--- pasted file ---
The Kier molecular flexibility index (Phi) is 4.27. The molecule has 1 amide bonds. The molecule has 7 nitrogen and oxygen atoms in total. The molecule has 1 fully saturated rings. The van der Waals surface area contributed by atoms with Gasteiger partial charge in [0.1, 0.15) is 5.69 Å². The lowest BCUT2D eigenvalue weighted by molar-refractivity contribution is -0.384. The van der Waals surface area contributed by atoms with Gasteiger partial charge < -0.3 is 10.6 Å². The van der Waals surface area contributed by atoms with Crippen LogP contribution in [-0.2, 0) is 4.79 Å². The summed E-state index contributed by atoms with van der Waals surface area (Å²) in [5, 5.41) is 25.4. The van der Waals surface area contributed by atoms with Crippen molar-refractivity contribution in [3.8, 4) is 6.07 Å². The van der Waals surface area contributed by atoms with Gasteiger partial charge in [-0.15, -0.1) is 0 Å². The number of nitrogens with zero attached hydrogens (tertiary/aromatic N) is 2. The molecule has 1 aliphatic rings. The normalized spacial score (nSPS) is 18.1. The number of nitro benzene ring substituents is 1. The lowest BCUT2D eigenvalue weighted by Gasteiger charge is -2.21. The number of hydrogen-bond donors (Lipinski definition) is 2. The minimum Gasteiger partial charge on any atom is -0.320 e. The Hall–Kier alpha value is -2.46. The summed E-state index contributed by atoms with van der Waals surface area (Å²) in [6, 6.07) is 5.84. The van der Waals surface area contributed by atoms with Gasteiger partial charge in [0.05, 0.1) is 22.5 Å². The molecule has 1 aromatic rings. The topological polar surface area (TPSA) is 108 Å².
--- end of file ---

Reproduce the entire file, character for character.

The Kier molecular flexibility index (Phi) is 4.27. The molecule has 1 amide bonds. The molecule has 7 nitrogen and oxygen atoms in total. The molecule has 1 fully saturated rings. The van der Waals surface area contributed by atoms with Gasteiger partial charge in [0.1, 0.15) is 5.69 Å². The lowest BCUT2D eigenvalue weighted by molar-refractivity contribution is -0.384. The van der Waals surface area contributed by atoms with Gasteiger partial charge < -0.3 is 10.6 Å². The van der Waals surface area contributed by atoms with Crippen LogP contribution in [-0.2, 0) is 4.79 Å². The summed E-state index contributed by atoms with van der Waals surface area (Å²) in [5, 5.41) is 25.4. The van der Waals surface area contributed by atoms with Crippen molar-refractivity contribution in [3.8, 4) is 6.07 Å². The van der Waals surface area contributed by atoms with Gasteiger partial charge in [-0.15, -0.1) is 0 Å². The number of nitrogens with zero attached hydrogens (tertiary/aromatic N) is 2. The molecule has 1 aliphatic rings. The normalized spacial score (nSPS) is 18.1. The number of nitro benzene ring substituents is 1. The lowest BCUT2D eigenvalue weighted by Gasteiger charge is -2.21. The number of hydrogen-bond donors (Lipinski definition) is 2. The minimum Gasteiger partial charge on any atom is -0.320 e. The Hall–Kier alpha value is -2.46. The summed E-state index contributed by atoms with van der Waals surface area (Å²) in [6, 6.07) is 5.84. The van der Waals surface area contributed by atoms with Gasteiger partial charge in [0.05, 0.1) is 22.5 Å². The molecule has 1 aromatic rings. The topological polar surface area (TPSA) is 108 Å².